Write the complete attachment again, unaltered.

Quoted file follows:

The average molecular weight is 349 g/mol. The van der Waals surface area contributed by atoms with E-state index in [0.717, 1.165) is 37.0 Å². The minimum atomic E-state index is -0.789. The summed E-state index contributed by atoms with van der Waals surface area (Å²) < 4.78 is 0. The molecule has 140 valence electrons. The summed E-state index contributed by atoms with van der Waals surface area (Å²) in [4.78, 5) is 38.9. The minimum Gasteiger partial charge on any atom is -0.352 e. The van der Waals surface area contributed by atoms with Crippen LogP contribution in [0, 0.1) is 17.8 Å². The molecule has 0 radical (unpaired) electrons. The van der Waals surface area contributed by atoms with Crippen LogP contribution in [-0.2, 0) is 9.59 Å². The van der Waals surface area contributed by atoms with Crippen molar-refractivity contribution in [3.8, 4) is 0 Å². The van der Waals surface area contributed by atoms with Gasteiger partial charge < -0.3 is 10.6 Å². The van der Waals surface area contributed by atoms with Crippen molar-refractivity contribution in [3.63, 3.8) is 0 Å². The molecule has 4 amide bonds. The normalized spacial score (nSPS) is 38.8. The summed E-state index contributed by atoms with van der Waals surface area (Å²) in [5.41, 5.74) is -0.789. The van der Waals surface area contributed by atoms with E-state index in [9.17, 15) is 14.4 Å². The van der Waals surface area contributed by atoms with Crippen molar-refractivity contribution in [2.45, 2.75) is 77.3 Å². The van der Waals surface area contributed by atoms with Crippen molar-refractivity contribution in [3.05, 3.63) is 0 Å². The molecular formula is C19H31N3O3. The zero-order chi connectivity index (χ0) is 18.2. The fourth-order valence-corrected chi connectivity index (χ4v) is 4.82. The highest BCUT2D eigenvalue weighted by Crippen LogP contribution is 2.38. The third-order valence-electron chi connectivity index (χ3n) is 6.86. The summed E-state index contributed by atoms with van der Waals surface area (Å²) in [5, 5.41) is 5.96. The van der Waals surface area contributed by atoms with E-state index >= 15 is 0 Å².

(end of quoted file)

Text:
The average molecular weight is 349 g/mol. The van der Waals surface area contributed by atoms with E-state index in [0.717, 1.165) is 37.0 Å². The minimum atomic E-state index is -0.789. The summed E-state index contributed by atoms with van der Waals surface area (Å²) < 4.78 is 0. The molecule has 140 valence electrons. The summed E-state index contributed by atoms with van der Waals surface area (Å²) in [4.78, 5) is 38.9. The minimum Gasteiger partial charge on any atom is -0.352 e. The van der Waals surface area contributed by atoms with Crippen LogP contribution in [0, 0.1) is 17.8 Å². The molecule has 0 radical (unpaired) electrons. The van der Waals surface area contributed by atoms with Crippen LogP contribution in [-0.2, 0) is 9.59 Å². The van der Waals surface area contributed by atoms with Crippen molar-refractivity contribution in [3.8, 4) is 0 Å². The van der Waals surface area contributed by atoms with Gasteiger partial charge < -0.3 is 10.6 Å². The van der Waals surface area contributed by atoms with Crippen molar-refractivity contribution in [3.63, 3.8) is 0 Å². The molecule has 4 amide bonds. The normalized spacial score (nSPS) is 38.8. The summed E-state index contributed by atoms with van der Waals surface area (Å²) in [5.41, 5.74) is -0.789. The van der Waals surface area contributed by atoms with E-state index in [9.17, 15) is 14.4 Å². The van der Waals surface area contributed by atoms with Crippen molar-refractivity contribution in [2.45, 2.75) is 77.3 Å². The van der Waals surface area contributed by atoms with Crippen molar-refractivity contribution in [3.05, 3.63) is 0 Å². The molecular formula is C19H31N3O3. The zero-order chi connectivity index (χ0) is 18.2. The fourth-order valence-corrected chi connectivity index (χ4v) is 4.82. The highest BCUT2D eigenvalue weighted by Crippen LogP contribution is 2.38. The third-order valence-electron chi connectivity index (χ3n) is 6.86. The summed E-state index contributed by atoms with van der Waals surface area (Å²) in [5, 5.41) is 5.96. The van der Waals surface area contributed by atoms with E-state index >= 15 is 0 Å².